I had a conversation with someone a while ago who thought I was passionate about natural hair and it occurred to me that I’ve never really talked about the impact of natural hair blogging on my writing journey.
Three years ago, I got a DM from my would-be teammate about an opening for a natural hair blogger. I was puzzled. Where was this coming from? What gave her the idea that I would be interested in writing about natural hair? Granted, I was transitioning at that period as I had just entered the world of natural hair and discovered what it had to offer. I was also quite vocal about it on my Twitter. So, I was knowledgeable to an extent. Even at that, I still didn’t see myself writing about something I barely knew about. When I was done raving and ranting like I always do when faced with a challenge, she said I would find a way to wing and wing it did I. At that point, my blog was about 9 months old so I had a bit of experience writing for an audience. Shoutout to the WordPress community!
So I started. After all of the welcome pleasantries by the best editor and teammates I’ve worked with till I date, I published my first post. It won’t be out of place to mention that that was my first time using that CMS – Blogger. To be honest, I didn’t want to come off as a rookie so I was a bit skeptical. But given my little experience with WordPress, I found a way around it. That was how my weekly column began.
When I started my blog, I always had this coping mechanism that helped me deal with my fears. I would tell myself repeatedly like a mantra that ‘I wrote for myself’ hence I wasn’t going to put myself under undue pressure just because I was writing for an ‘audience’. You see, for the longest time, I didn’t know African Naturalistas was a popular site with a wide readership. In my head, it was just one of those blogs and I didn’t need to worry myself about backlash or some readers seeing through my rookie-ness. That helped me push out genuine content. I figured if I had to do it, I had to do it well. Over time, I became more armed with a wealth of information that I couldn’t wait to share every week.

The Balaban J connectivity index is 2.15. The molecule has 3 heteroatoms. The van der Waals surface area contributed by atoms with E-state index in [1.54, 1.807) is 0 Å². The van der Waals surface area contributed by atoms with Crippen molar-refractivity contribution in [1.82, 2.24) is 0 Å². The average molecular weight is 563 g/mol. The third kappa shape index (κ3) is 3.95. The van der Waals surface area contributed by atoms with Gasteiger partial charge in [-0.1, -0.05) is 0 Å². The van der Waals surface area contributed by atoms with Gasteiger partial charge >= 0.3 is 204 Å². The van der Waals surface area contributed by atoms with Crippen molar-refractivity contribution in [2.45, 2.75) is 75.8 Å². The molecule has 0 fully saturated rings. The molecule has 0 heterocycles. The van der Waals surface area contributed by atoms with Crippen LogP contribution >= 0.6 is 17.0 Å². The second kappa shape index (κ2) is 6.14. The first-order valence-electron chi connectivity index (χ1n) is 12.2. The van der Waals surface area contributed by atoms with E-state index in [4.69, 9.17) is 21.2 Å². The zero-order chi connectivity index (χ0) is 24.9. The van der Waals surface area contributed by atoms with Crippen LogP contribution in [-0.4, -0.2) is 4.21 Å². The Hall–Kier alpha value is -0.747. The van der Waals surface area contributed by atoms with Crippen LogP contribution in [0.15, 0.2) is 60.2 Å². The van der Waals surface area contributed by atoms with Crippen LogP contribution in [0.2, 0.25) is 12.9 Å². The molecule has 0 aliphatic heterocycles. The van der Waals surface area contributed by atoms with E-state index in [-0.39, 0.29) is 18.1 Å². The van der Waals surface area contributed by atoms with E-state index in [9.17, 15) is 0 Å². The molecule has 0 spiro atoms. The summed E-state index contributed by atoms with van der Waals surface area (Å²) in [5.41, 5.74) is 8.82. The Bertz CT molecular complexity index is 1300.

This is what happens when you start writing for niche sites – you start to become knowledgeable. You throw everything you previously knew to the backseat and open your mind to accept new information. Your mind will be blown and you would become somewhat of an authority in that niche after a while
It’s been three years – in September – and I don’t think I would trade any of the experiences I’ve had. Is it from all of the people I’ve met that have become friends or to those ladies that want to associate with me just because I’m affiliated with the brand? Or the incredibly sweet readers who almost always recognize me offline? Or becoming actively part of the natural hair community in Nigeria and getting involved in meet-ups? It’s been amazing. But that doesn’t mean there are hasn’t been downsides.
Writer’s block is as real as it gets. There are times when I would ask Atilola for a two weeks leave under the pretense that I’m under the weather just because I couldn’t come up with content. Then I would get back and still not have anything to write but I would have no choice but to struggle and I hate struggling to write. Those are the times when I thought I had done enough and it was time to quit. No hard feelings. I was just done. I couldn’t just continue anymore especially since I had gotten other gigs along the way. But then I would get some email or a direct message asking for my opinion on something and it would hit me that I’m just as vital to the team as everyone else and then everything would be fine with the world again.
You know how every writer needs a portfolio? Coupled with my
free guest posts I had previously written, writing for African Naturalistas served as a perfect portfolio for a newbie writer. I didn’t have anything to lose even though sometimes I underrated it but I’m so glad and thankful I didn’t lose it.
Do not despise the days of small beginnings.
— E. (@Ebun_Oluwole) July 20, 2016